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Non-Review Review: Luce

Luce is a compelling dialogue-driven thriller, anchored in a set of impressive performances and a meaty script.

At its core, Luce is a study of integration and idealism. It touches on the question of identity, that established by an individual and that imposed by the people around them. Luce derives its title and its tension from its lead character, a promising young African American student. Adopted by an upper-middle class white couple and rescued from his past as a child soldier, Luce has become an exemplar. He is an all-star debater, an impressive academic student, a successful athlete. He is loved by both the faculty and his fellow students. To hear the other characters talk about him, Luce is just about perfect.

Getting schooled.

Naturally, Luce challenges that idea. Luce invites the audience to wonder whether the title character really is everything that everybody else believes him to be. More than that, the film interrogates why so many people seem to need Luce to be an exemplar. The film is a fraught push-and-pull as questions are raised about Luce. When the honours student turns in an inflammatory essay and when fireworks with the explosive power of a shotgun are found in his locker, the characters around Luce find themselves asking if they understand the teenager, or if they ever could.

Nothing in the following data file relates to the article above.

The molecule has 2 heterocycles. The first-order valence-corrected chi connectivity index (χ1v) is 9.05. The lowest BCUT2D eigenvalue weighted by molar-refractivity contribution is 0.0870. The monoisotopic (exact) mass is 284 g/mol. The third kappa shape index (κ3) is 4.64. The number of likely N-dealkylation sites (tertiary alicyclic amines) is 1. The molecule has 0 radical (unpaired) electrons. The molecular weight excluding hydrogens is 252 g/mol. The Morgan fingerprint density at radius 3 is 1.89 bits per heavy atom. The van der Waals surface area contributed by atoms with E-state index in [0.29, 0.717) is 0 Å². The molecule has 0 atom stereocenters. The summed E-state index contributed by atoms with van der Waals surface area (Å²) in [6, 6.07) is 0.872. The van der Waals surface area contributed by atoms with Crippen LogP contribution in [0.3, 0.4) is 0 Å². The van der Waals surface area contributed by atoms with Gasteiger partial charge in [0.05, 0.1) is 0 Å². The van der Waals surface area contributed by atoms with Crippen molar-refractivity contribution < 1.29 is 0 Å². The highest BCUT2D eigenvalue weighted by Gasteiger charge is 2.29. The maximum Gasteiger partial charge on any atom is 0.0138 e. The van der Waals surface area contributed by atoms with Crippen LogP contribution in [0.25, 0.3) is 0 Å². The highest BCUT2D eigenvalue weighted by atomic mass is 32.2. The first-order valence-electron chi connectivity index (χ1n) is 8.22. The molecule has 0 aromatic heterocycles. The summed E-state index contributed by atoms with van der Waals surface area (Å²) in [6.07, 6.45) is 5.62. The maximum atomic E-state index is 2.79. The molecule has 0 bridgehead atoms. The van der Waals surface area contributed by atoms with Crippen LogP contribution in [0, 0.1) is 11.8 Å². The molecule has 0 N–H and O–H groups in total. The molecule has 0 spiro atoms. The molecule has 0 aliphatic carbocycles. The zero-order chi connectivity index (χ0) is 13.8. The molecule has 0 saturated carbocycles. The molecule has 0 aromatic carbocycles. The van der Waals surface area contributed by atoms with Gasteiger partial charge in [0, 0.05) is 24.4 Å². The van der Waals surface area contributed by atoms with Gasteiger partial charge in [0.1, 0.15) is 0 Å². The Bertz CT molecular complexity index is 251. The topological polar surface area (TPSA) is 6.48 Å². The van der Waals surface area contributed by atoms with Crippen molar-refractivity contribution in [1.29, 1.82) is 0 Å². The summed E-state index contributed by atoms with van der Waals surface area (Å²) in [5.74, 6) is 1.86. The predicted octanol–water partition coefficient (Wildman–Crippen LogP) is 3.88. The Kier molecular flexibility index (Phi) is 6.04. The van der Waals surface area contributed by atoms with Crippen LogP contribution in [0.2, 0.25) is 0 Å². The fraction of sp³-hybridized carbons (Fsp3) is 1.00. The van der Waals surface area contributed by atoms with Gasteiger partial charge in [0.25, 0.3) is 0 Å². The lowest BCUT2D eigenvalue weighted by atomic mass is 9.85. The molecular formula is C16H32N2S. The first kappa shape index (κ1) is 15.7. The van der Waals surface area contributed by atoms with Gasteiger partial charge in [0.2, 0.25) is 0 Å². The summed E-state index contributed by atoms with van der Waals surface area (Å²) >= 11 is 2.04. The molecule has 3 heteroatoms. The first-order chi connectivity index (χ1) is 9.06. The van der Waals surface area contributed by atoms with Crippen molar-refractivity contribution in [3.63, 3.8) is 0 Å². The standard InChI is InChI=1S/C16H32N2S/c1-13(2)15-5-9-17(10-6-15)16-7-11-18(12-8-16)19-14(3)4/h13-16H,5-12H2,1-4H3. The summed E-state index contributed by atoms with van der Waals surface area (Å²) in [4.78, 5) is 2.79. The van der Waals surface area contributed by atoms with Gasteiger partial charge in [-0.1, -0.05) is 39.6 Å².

The result is a tense and claustrophobic drama, as the characters navigating these accusations and insinuations try to constantly reconfigure their understanding of the title character. It’s a remarkable push-and-pull, elevated by some very potent themes and a wealth of strong performances.

Keeping track.

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